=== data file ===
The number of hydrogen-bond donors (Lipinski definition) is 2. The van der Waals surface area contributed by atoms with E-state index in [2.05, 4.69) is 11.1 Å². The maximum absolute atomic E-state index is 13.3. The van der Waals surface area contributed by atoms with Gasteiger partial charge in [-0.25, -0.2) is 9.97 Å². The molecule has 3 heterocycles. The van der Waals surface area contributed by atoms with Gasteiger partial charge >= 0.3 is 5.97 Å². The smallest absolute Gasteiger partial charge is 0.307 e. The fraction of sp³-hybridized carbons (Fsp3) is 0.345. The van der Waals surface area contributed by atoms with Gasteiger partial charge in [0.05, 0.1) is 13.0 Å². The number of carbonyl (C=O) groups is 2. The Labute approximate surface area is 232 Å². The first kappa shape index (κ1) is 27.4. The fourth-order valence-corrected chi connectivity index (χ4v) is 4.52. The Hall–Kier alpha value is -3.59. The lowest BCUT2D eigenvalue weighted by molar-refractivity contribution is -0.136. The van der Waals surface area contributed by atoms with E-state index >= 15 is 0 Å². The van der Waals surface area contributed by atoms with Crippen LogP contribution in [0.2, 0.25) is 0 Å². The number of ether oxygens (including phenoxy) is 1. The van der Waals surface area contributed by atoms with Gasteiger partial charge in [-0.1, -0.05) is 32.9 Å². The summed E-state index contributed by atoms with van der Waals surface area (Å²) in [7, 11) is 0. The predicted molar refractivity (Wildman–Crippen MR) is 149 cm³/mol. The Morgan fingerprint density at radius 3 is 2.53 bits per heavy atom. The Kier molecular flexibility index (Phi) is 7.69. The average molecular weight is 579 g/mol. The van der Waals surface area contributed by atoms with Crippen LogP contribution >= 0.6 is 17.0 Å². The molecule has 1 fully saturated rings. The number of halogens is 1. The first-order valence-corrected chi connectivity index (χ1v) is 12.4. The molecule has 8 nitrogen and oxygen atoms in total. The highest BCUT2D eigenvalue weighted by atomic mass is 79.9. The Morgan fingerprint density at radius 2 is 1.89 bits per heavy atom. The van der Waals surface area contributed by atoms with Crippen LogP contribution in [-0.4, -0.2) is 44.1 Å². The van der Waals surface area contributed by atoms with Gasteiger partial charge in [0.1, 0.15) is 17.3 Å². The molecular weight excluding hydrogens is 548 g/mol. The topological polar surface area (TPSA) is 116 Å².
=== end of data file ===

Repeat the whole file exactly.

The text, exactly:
The number of hydrogen-bond donors (Lipinski definition) is 2. The van der Waals surface area contributed by atoms with E-state index in [2.05, 4.69) is 11.1 Å². The maximum absolute atomic E-state index is 13.3. The van der Waals surface area contributed by atoms with Gasteiger partial charge in [-0.25, -0.2) is 9.97 Å². The molecule has 3 heterocycles. The van der Waals surface area contributed by atoms with Gasteiger partial charge >= 0.3 is 5.97 Å². The smallest absolute Gasteiger partial charge is 0.307 e. The fraction of sp³-hybridized carbons (Fsp3) is 0.345. The van der Waals surface area contributed by atoms with Gasteiger partial charge in [0.05, 0.1) is 13.0 Å². The number of carbonyl (C=O) groups is 2. The Labute approximate surface area is 232 Å². The first kappa shape index (κ1) is 27.4. The fourth-order valence-corrected chi connectivity index (χ4v) is 4.52. The Hall–Kier alpha value is -3.59. The lowest BCUT2D eigenvalue weighted by molar-refractivity contribution is -0.136. The van der Waals surface area contributed by atoms with E-state index >= 15 is 0 Å². The van der Waals surface area contributed by atoms with Crippen LogP contribution in [0.2, 0.25) is 0 Å². The number of ether oxygens (including phenoxy) is 1. The van der Waals surface area contributed by atoms with Gasteiger partial charge in [-0.1, -0.05) is 32.9 Å². The summed E-state index contributed by atoms with van der Waals surface area (Å²) in [7, 11) is 0. The predicted molar refractivity (Wildman–Crippen MR) is 149 cm³/mol. The Morgan fingerprint density at radius 3 is 2.53 bits per heavy atom. The Kier molecular flexibility index (Phi) is 7.69. The average molecular weight is 579 g/mol. The van der Waals surface area contributed by atoms with Crippen LogP contribution >= 0.6 is 17.0 Å². The molecule has 1 fully saturated rings. The number of halogens is 1. The first-order valence-corrected chi connectivity index (χ1v) is 12.4. The molecule has 8 nitrogen and oxygen atoms in total. The highest BCUT2D eigenvalue weighted by atomic mass is 79.9. The Morgan fingerprint density at radius 2 is 1.89 bits per heavy atom. The van der Waals surface area contributed by atoms with Crippen LogP contribution in [-0.4, -0.2) is 44.1 Å². The van der Waals surface area contributed by atoms with Gasteiger partial charge in [0.1, 0.15) is 17.3 Å². The molecular weight excluding hydrogens is 548 g/mol. The topological polar surface area (TPSA) is 116 Å².